A fever derailed Singapore swimmer Joseph Schooling's bid for his third straight 100- and 200-yard butterfly crowns at the NCAA Division I Men's Swimming and Diving Championships in Indiana.
The University of Texas (UT) junior was dethroned by former team-mate Caeleb Dressel in the 100-yd fly final yesterday morning (Singapore time), finishing second in 43.75sec.
Schooling, who holds the NCAA record of 1min 37.97sec in the 200-yd fly, then finished last in his heat last night (Singapore time), posting 1min 45.47sec.
The Sunday Times learnt that Schooling had a fever, although the 21-year-old refused to use it as an excuse for his performance.
His compatriot Quah Zheng Wen was in red-hot form last night. The 20-year-old NCAA debutant not only won his 200-yd butterfly heat in 1:40.44, but he was also the second-fastest qualifier for the final.
Schooling's team-mate Jack Conger was top with 1:39.88.
Quah, a University of California, Berkeley freshman, had also featured in the 100-yd fly final, where he clocked 45.06sec to place fifth.
The University of Florida's Dressel won the title in 43.58sec, breaking Schooling's NCAA record of 44.01sec.
Conger was third in 44.35sec.
Dressel, who won golds in the 4x100m freestyle and 4x100m medley relays at last year's Olympic Games, also clinched the 50-yd freestyle title on Friday.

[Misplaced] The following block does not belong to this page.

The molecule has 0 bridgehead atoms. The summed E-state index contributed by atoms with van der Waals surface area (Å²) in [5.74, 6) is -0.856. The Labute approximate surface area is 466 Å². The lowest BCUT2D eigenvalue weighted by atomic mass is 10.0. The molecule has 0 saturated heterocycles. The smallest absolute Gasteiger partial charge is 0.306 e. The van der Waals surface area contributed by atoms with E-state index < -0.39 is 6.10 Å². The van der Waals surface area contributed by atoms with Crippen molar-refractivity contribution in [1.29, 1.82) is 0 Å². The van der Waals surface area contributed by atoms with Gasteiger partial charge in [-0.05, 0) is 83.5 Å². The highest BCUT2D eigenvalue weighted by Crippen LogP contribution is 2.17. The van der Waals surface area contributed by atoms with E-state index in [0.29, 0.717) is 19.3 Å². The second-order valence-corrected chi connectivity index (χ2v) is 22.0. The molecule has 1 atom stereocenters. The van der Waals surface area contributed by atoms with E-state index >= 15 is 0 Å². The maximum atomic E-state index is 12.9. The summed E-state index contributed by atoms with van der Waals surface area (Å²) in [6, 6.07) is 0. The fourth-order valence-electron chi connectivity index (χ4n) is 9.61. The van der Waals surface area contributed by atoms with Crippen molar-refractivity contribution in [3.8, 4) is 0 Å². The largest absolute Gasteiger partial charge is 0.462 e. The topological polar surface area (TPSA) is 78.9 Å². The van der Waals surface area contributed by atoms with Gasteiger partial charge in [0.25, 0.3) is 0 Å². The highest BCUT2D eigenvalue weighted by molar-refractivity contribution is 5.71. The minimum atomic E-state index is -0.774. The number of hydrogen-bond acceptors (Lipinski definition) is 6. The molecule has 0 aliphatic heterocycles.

Said Schooling after the 100-yd fly: "I did my best today. I was definitely looking to go under 44 (seconds), which I did, and finish one-two with Jack.
"There were a couple of things which I could have executed better, but well done to Caeleb for winning the event and breaking the NCAA record."
Quah also raced in the 100-yd back on Friday night (Singapore time), winning his heat in 46.33sec, but did not advance to the final.
Singapore's National Training Centre head coach Gary Tan is "delighted" with Quah's performance at the March 22-25 NCAA Championships so far.
He said: "He was up against some of the best swimmers from across the globe and he's proved once again that he's got what it takes to be up there with the best.
"He's come a long way, and this is going to make him a better swimmer both physically and mentally."
There was consolation for Schooling after his 100-yd fly race yesterday, as he and team-mates John Shebat, Will Licon and Brett Ringgold won the 200-yd medley relay in 1min 21.54sec, an NCAA record.
"The 200-medley relay was phenomenal. We knew we wanted this record to go down and similar to yesterday's 400-medley relay, we went all out," said Schooling after the third day of the championships.
"Can't be happier for the boys and the team. We are 138.5 points ahead of second-placed California going into the final day, so I think we are doing pretty good."
The Texas Longhorns bagged two relay golds in the 200-yd freestyle and 400-yd medley on Thursday.
Singapore Swimming Association president Lee Kok Choy believes having the duo compete at such a high level "bodes well for the future of swimming here".
"The two boys inspired the nation during the Olympics in Rio, and have again established Singapore on the elite swimming map," he added. "We're delighted for Zheng Wen and how he's started his NCAA career. We wish him and Joseph the very best."